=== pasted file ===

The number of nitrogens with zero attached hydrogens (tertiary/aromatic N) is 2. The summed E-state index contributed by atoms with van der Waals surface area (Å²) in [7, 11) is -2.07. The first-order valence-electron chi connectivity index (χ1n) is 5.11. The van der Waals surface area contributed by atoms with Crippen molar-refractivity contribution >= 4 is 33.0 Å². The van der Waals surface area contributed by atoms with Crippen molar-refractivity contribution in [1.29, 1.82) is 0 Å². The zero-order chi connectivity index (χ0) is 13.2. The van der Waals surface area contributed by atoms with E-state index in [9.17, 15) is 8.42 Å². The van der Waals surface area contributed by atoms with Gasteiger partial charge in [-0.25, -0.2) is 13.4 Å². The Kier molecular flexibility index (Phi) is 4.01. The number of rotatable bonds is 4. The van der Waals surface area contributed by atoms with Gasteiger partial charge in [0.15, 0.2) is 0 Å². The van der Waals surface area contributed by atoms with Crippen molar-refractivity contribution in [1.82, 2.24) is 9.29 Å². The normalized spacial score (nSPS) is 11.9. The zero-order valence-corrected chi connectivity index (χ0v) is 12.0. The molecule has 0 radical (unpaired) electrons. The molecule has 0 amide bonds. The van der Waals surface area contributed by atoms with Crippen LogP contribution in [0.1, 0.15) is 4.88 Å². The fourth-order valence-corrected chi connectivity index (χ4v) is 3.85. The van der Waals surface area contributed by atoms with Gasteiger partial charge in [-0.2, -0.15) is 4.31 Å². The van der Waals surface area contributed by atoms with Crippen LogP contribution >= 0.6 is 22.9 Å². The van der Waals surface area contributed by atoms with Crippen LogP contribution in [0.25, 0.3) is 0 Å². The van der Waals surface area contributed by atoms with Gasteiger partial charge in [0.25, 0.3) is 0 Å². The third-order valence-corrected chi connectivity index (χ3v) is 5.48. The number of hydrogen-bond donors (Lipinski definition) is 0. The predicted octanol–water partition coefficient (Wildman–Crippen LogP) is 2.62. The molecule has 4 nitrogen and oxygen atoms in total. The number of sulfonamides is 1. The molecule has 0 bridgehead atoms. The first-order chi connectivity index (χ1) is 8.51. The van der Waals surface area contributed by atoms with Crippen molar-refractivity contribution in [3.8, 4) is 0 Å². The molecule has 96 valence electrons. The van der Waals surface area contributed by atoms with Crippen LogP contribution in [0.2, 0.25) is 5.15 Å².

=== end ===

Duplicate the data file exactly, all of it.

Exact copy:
The number of nitrogens with zero attached hydrogens (tertiary/aromatic N) is 2. The summed E-state index contributed by atoms with van der Waals surface area (Å²) in [7, 11) is -2.07. The first-order valence-electron chi connectivity index (χ1n) is 5.11. The van der Waals surface area contributed by atoms with Crippen molar-refractivity contribution >= 4 is 33.0 Å². The van der Waals surface area contributed by atoms with Crippen molar-refractivity contribution in [1.29, 1.82) is 0 Å². The zero-order chi connectivity index (χ0) is 13.2. The van der Waals surface area contributed by atoms with E-state index in [9.17, 15) is 8.42 Å². The van der Waals surface area contributed by atoms with Gasteiger partial charge in [-0.25, -0.2) is 13.4 Å². The Kier molecular flexibility index (Phi) is 4.01. The number of rotatable bonds is 4. The van der Waals surface area contributed by atoms with Gasteiger partial charge in [0.15, 0.2) is 0 Å². The van der Waals surface area contributed by atoms with Crippen molar-refractivity contribution in [1.82, 2.24) is 9.29 Å². The normalized spacial score (nSPS) is 11.9. The zero-order valence-corrected chi connectivity index (χ0v) is 12.0. The molecule has 0 radical (unpaired) electrons. The molecule has 0 amide bonds. The van der Waals surface area contributed by atoms with Crippen LogP contribution in [0.1, 0.15) is 4.88 Å². The fourth-order valence-corrected chi connectivity index (χ4v) is 3.85. The van der Waals surface area contributed by atoms with Gasteiger partial charge in [-0.2, -0.15) is 4.31 Å². The van der Waals surface area contributed by atoms with Crippen LogP contribution >= 0.6 is 22.9 Å². The van der Waals surface area contributed by atoms with Crippen LogP contribution in [0.25, 0.3) is 0 Å². The van der Waals surface area contributed by atoms with Gasteiger partial charge in [0.25, 0.3) is 0 Å². The third-order valence-corrected chi connectivity index (χ3v) is 5.48. The number of hydrogen-bond donors (Lipinski definition) is 0. The predicted octanol–water partition coefficient (Wildman–Crippen LogP) is 2.62. The molecule has 4 nitrogen and oxygen atoms in total. The number of sulfonamides is 1. The molecule has 0 bridgehead atoms. The first-order chi connectivity index (χ1) is 8.51. The van der Waals surface area contributed by atoms with Crippen molar-refractivity contribution in [3.8, 4) is 0 Å². The molecule has 96 valence electrons. The van der Waals surface area contributed by atoms with Crippen LogP contribution in [0.2, 0.25) is 5.15 Å².